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Fitch Ratings is out with a note lowering its outlook on Japanese insurers. They lowered their rating to stable from positive. See biggest risks for Japanese insurers will continue to stem from financial markets in 2020.

Japan Typhoon Hagibis

Fitch Ratings revised its outlook on Japanese life and nonlife insurers to stable from positive


  • Japanese Insurers Investment Risks Likely to Rise in 2020
  • Biggest risks for Japanese insurers will continue to stem from financial markets in 2020
  • Fitch expects insurers to boost their investments in foreign credit-spread products in search of yield amid the 'super-low' interest rates in Japan.
  • Fitch expects most Japanese traditional life insurers to raise exposure to unhedged foreign fixed-income securities as long as they expect volatility in the US dollar/Japanese yen rate to be limited, and as currency-hedging costs are likely to stay high.

A number of powerful typhoons struck Japan recently and affected the country’s non-life insurers, with japan's industry giants likely forced to pay a combined $8 billion in insurance payments in the current fiscal year that ends in March Reuters reported. Japan’s top three non-life insurers - MS&AD Insurance Group Holdings (8725.T), Sompo Holdings (8630.T) and Tokio Marine Holdings (8766.T) said on Tuesday that insurance payments for damages from two recent strong typhoons will reach a combined 868.8 billion yen ($8 billion). That followed 1.5 trillion yen in insurance payments in the previous year, when torrential rain in western Japan led to severe flooding and landslides that killed more than 200 people in the country’s deadliest weather disaster in 36 years.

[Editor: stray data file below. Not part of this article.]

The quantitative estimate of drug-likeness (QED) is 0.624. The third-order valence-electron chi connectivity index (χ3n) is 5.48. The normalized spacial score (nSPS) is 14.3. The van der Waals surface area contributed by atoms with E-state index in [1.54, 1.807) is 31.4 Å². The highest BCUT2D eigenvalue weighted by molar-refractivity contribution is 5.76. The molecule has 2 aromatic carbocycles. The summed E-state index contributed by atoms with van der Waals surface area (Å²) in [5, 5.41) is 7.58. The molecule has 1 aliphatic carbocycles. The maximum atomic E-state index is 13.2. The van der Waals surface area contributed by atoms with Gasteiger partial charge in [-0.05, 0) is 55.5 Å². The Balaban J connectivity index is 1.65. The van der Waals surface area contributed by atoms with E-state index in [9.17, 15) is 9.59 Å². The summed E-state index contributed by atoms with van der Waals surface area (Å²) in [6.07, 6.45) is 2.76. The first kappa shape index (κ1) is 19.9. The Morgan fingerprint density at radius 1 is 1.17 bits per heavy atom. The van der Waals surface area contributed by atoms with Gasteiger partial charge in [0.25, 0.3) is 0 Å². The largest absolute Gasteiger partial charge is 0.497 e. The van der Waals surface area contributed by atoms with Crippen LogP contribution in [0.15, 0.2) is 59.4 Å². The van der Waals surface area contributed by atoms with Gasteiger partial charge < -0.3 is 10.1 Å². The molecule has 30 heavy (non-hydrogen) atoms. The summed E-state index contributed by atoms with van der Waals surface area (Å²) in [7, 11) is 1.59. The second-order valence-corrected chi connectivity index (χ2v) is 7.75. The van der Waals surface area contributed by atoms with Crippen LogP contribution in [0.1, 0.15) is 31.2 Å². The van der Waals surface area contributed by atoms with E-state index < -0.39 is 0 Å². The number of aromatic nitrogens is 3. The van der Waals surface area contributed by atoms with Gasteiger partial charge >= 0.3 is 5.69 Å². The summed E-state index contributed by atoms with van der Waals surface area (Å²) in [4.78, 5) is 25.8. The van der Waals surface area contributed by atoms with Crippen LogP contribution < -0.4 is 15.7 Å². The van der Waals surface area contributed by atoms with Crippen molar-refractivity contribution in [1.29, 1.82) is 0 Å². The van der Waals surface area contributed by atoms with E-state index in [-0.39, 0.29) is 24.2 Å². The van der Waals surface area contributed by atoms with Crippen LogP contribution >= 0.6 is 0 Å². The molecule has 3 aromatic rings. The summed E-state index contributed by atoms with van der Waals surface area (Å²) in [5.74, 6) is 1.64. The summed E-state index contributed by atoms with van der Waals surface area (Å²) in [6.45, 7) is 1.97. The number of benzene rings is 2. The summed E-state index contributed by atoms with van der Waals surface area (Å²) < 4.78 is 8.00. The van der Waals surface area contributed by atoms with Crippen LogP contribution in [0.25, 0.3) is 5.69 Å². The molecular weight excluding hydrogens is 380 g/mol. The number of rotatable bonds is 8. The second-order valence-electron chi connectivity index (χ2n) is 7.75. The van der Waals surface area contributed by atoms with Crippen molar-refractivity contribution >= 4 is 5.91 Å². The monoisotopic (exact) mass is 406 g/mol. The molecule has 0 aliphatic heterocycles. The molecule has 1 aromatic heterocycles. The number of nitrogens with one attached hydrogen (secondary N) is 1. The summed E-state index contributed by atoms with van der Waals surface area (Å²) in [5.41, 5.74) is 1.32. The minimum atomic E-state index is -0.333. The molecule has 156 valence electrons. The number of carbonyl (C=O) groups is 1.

Sompo Holdings also downgraded its net profit estimate for the current fiscal year to 118 billion yen, down 19.5% from the previous year and a turnaround from an initial estimate of a 14.6% profit increase on last year.

The rising risk from natural disasters has become hard to ignore for Japanese companies.

Some non-life insurers are considering raising insurance fees to make up for the cost. “We’d like to consider raising fees” in response to a series of big natural disasters in the current year and a rising number of old houses suffering from water leaks, said Hirokazu Fujita, senior managing director of Tokio Marine.

Last month, Typhoon Hagibis caused 71 rivers to burst 140 levees over vast areas in eastern Japan, following massive floods and power outages from Typhoon Faxai in September.  The vulnerability of corporate Japan to the fallout from huge natural disasters is real. Three quarters of Japanese companies have been hurt by natural disasters over the past two years, suffering damage to factories, office buildings, distribution networks and supply chains, a Reuters survey found.

Fitch said that Japan’s government debt level has ballooned over the past three decades, rising from 65 per cent of gross domestic product at the end of 1991 to 233 per cent at the end of last year. Fitch stripped the country of its triple A rating in 1998, and now rates Japan five notches below at A. Despite having the highest public debt in the world, Japanese yields have stayed very low, largely thanks to huge bond purchases by the Bank of Japan.

Source: "Fitch Ratings 2020 Outlook: Japanese Life and Non-Life Insurance" via Reuters

From The TradersCommunity News Desk

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